Great theologians have spent countless hours and pages poring over the doctrines and creeds modern Christians confess as fundamental to their beliefs.
Sometimes it can feel like there is a chasm between the great seminary-trained minds in the pulpit and the layperson in the pew. Theology, however, is not limited to historical monks or ordained ministers. The call is to “love the Lord your God with all your heart and with all your soul and with all your mind” (Matt. 22:37, emphasis mine).
The Bible doesn’t say to love God with your podcast pastor’s mind or the Instagram influencer’s mind; you must engage with God yourself. Every college freshman, every stay-at-home mom, every retirement-age accountant can and should be a theologian.
Therefore, when a question about the doctrine of salvation is asked, it is important to search Scripture and traditions and to know the difference between the two. God’s sovereignty and man’s responsibility in the act of salvation are glorious mysteries that have been held in tension for centuries.
No matter where you land in your investigation, it is essential that God’s glory and Christ’s exaltation remain the primary purpose and desire of your search. “Let the one who boasts, boast in the Lord” (2 Cor. 10:17).
Most of us are woefully ignorant of church history. Have you ever blankly smiled and nodded when church people say they are “reformed,” while internally questioning if you missed the Kool-Aid? If everyone today is “reformed,” what is the opposite? What do tulips have to do with God’s sovereignty? As soon as the question is suggested, “Are we saved by God’s sovereign predestination or by man’s free will?” most of us automatically condense the answer into the categories of “Calvinism v. Arminianism.” By doing so, we reduce a robust study of salvation into a narrow cross-section of a few hot topics.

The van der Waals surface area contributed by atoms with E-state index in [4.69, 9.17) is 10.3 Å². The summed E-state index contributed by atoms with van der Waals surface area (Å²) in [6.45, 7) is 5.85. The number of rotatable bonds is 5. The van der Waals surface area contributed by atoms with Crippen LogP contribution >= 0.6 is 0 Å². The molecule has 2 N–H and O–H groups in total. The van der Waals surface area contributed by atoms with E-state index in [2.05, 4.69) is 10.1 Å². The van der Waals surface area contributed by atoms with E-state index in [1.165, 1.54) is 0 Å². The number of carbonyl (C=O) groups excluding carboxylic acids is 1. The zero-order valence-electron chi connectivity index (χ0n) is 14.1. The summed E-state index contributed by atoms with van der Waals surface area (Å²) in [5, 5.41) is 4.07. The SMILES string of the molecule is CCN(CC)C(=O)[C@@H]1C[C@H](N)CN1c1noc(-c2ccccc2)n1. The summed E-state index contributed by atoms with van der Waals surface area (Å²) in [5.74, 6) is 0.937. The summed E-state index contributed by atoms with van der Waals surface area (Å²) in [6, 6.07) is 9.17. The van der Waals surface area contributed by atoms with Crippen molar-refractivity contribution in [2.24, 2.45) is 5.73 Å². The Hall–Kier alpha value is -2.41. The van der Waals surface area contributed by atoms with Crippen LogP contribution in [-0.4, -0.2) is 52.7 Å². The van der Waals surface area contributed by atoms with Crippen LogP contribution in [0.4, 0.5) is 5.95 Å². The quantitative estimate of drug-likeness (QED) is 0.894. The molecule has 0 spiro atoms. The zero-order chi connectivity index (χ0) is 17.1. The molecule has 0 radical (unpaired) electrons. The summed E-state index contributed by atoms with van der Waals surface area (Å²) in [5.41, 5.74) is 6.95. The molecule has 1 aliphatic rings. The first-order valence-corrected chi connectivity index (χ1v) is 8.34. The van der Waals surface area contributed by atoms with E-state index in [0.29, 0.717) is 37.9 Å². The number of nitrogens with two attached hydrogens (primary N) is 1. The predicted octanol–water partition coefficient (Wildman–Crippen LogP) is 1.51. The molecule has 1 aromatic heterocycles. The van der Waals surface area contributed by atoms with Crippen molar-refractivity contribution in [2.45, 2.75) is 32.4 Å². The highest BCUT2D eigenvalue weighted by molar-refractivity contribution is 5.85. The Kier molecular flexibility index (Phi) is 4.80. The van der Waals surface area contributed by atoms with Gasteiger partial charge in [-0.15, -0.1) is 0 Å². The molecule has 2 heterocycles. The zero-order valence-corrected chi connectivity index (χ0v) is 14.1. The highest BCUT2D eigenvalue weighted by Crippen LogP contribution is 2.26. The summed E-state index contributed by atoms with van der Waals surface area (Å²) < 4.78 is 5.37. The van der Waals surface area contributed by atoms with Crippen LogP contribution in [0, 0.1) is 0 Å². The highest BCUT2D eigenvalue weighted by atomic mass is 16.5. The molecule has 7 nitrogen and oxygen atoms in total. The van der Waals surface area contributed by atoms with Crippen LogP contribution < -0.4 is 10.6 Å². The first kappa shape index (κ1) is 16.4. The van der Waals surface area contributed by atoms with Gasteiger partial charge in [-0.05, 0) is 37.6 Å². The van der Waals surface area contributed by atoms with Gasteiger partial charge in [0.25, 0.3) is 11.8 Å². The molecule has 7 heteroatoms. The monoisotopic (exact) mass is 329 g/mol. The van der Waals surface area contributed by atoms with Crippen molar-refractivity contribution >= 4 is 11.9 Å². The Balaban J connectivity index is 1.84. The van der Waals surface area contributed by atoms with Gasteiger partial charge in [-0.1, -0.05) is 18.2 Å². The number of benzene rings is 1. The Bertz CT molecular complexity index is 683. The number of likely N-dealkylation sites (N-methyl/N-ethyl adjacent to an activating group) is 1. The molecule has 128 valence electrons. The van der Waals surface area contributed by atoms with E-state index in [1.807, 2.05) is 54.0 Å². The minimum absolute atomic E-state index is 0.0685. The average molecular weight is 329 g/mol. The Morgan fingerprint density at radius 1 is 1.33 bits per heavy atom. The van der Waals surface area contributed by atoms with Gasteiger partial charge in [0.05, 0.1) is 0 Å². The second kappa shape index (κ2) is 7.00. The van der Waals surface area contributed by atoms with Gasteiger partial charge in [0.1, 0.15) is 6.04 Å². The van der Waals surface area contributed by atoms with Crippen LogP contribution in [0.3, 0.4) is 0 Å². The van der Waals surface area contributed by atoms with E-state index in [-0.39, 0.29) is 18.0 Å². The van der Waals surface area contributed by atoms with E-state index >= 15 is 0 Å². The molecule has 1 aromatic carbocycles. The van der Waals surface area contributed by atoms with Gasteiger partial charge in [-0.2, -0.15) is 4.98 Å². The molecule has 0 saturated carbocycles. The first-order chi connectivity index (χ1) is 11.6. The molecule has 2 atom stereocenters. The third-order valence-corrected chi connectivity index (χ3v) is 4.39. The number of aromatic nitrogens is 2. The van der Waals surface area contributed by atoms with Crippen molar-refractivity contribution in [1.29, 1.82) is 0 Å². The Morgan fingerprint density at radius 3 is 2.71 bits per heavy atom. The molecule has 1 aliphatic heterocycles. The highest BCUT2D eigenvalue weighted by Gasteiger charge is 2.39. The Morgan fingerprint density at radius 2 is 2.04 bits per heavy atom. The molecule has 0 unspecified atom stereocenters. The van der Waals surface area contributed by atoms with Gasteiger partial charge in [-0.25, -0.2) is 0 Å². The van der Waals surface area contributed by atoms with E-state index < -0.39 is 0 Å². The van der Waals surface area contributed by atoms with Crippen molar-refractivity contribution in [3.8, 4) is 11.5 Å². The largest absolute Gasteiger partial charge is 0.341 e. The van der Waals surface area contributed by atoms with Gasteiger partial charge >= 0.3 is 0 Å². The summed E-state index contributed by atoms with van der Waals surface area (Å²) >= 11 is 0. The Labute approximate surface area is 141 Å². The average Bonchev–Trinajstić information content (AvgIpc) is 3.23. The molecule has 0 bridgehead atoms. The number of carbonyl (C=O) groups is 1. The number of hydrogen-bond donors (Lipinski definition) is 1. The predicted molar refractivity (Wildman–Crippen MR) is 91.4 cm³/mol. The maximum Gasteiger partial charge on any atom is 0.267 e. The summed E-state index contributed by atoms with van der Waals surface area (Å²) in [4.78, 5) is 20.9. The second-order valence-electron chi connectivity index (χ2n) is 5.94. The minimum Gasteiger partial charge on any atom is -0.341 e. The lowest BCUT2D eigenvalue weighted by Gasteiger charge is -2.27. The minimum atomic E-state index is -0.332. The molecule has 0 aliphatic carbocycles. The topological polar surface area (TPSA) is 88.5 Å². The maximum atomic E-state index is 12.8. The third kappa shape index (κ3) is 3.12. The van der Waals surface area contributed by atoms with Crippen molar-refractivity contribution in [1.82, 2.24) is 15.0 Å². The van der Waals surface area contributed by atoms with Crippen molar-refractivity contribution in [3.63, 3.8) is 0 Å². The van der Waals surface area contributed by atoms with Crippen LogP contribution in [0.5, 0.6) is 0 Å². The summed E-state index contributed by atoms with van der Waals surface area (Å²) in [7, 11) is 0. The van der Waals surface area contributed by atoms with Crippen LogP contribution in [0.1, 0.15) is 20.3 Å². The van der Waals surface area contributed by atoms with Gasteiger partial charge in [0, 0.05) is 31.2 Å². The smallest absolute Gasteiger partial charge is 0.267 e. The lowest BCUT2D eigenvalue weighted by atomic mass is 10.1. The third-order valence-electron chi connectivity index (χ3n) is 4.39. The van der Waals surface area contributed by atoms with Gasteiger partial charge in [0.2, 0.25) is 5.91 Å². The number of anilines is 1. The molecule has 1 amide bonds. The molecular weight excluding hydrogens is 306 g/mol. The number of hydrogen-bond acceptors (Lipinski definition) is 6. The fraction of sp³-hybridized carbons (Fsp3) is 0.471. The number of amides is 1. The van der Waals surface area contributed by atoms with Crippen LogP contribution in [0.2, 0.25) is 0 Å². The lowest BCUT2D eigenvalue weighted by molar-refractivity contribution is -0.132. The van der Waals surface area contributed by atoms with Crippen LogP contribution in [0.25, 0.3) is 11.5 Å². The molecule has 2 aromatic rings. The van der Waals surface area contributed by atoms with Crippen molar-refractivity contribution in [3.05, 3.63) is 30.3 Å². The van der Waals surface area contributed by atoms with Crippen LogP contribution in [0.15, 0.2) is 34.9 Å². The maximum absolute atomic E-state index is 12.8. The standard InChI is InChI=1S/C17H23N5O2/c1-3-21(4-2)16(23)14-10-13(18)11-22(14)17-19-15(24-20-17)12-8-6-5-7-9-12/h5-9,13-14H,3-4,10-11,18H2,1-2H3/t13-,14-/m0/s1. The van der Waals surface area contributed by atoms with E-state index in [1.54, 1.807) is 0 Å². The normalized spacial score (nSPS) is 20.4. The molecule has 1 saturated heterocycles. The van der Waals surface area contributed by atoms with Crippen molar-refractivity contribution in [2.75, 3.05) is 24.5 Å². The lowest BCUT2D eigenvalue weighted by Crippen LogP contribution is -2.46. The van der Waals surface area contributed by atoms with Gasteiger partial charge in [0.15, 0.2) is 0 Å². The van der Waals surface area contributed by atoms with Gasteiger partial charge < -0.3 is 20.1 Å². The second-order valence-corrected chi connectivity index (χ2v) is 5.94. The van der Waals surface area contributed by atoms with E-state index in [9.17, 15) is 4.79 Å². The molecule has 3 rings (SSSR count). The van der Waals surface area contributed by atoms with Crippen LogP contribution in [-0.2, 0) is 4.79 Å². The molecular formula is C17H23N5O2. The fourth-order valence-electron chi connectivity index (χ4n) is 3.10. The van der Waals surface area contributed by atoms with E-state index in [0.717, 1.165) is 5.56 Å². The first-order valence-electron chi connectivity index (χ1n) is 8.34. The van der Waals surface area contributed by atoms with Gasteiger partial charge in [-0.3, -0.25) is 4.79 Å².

You may be familiar with some of the headlines: Predestination or Free-will, Conditional or Unconditional Election, Eternal Security or Works-based Assurance. These are subjects that provoked the historical and modern theologians to dig deeply into the workings of salvation, but each question unravels a Pandora’s box of implications that must be carefully considered and defined. John Calvin did not define reformed theology nor Jacobus Arminius the theology of free will, but rather each offered exposition for elements within the greater doctrine of salvation.
We are Christ-followers
Calvin and Arminius were not the first theologians to form positions concerning salvation, but their contributions were highly influential. After the split from the Roman Catholic Church, the doctrinal statements of the reformed church were still being nailed down (like 95 theses to a door). Controversies arose between the followers of Arminius and Calvin, and a council named the Synod of Dort was called on to settle the disputes. The Arminians offered their five points of doctrine, and expectedly, the Calvinists rebutted all five. Despite the fact that it was written in another language, modern learners are most familiar with the English acronym TULIP that summarizes the main Calvinist doctrines from the Canon of Dort.
Like the ends of a rope pulled tightly, Calvin and Arminius stand rigidly on the opposite edges of tension. We do not, however, have to line up directly behind one or the other. Christians are always Christ-followers, not Calvin or Arminian followers. Christians may find themselves disagreeing (hold your shock) on nuances and semantics within orthodox faith. To understand completely the ways of God would make us gods ourselves, and we must hold fast to the humbling declaration, “For as the heavens are higher than the earth, so are [God’s] ways higher than your ways and [God’s] thoughts than your thoughts” (Is. 55:9).